Race plays a significant role in how violence is framed for the public. And though such framing may begin informally in conversation or in popular media, it persists in what our children are taught in school and affects the way we understand each other.
Since I'd snapped at her, we decided I should get a timeout. I congratulated myself on the creative parenting while she paused at the door. Her eyes were wet. "I won't close it," she said. "I don't want you to be scared."
If a ticket of two women offers economic revival and transformational change based on financial justice championed by Pope Francis, the most popular figure on the world stage, support from women would be stratospheric and many men would join them.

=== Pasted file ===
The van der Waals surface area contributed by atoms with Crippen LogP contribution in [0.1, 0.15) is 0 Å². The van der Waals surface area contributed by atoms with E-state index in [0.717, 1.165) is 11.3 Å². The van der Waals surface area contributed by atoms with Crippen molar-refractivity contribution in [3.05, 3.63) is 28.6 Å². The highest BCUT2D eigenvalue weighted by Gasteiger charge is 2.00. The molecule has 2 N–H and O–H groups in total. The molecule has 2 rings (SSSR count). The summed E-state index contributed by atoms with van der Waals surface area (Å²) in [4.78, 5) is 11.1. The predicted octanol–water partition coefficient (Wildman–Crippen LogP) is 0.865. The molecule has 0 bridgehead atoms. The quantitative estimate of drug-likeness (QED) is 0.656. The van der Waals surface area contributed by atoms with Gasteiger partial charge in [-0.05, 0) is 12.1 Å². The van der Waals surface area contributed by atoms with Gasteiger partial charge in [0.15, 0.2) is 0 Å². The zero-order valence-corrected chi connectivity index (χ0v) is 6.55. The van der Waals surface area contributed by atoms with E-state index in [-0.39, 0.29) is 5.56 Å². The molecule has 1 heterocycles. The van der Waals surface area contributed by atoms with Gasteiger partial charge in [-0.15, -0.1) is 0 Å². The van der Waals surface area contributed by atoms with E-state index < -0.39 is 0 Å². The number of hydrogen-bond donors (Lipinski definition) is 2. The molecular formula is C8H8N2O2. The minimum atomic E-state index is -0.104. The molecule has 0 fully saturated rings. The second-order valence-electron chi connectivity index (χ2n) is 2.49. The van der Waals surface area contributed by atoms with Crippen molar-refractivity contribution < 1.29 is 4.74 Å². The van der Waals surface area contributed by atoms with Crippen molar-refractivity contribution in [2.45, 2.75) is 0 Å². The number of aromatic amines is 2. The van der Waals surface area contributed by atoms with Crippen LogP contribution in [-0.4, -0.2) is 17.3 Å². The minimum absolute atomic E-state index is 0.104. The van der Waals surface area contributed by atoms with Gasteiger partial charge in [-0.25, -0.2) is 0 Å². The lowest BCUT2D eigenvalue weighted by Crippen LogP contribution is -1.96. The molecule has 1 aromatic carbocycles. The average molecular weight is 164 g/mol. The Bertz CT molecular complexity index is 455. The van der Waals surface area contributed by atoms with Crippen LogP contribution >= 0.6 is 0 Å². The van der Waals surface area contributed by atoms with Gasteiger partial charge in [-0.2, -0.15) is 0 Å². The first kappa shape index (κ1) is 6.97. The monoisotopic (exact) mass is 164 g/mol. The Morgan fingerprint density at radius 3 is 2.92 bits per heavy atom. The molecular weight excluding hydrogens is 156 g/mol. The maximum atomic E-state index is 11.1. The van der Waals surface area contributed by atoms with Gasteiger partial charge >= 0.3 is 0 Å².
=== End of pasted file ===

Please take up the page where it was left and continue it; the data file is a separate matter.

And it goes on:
Our families are where we first learn how to say "No" in a safe, supportive environment. If we don't learn to do so there, we won't learn to do so anywhere. If our children can't say "No" to us, they won't say it to anyone.
To those who are still blissfully raising kiddos in the elementary school years I have some shocking news for you: that angel or prince that is so perfect and adorable now will turn into a hormone-fueled Jekyll and Hyde shortly, and I am letting you down easy with that description.
Miley may think she is a bursting out of chrysalis right about now. But I think she is wrapping herself up in silk as I type. Forming a cocoon of lies and falsehoods of youthfulness and indiscretion. And you know what, this is so cool. More power to her.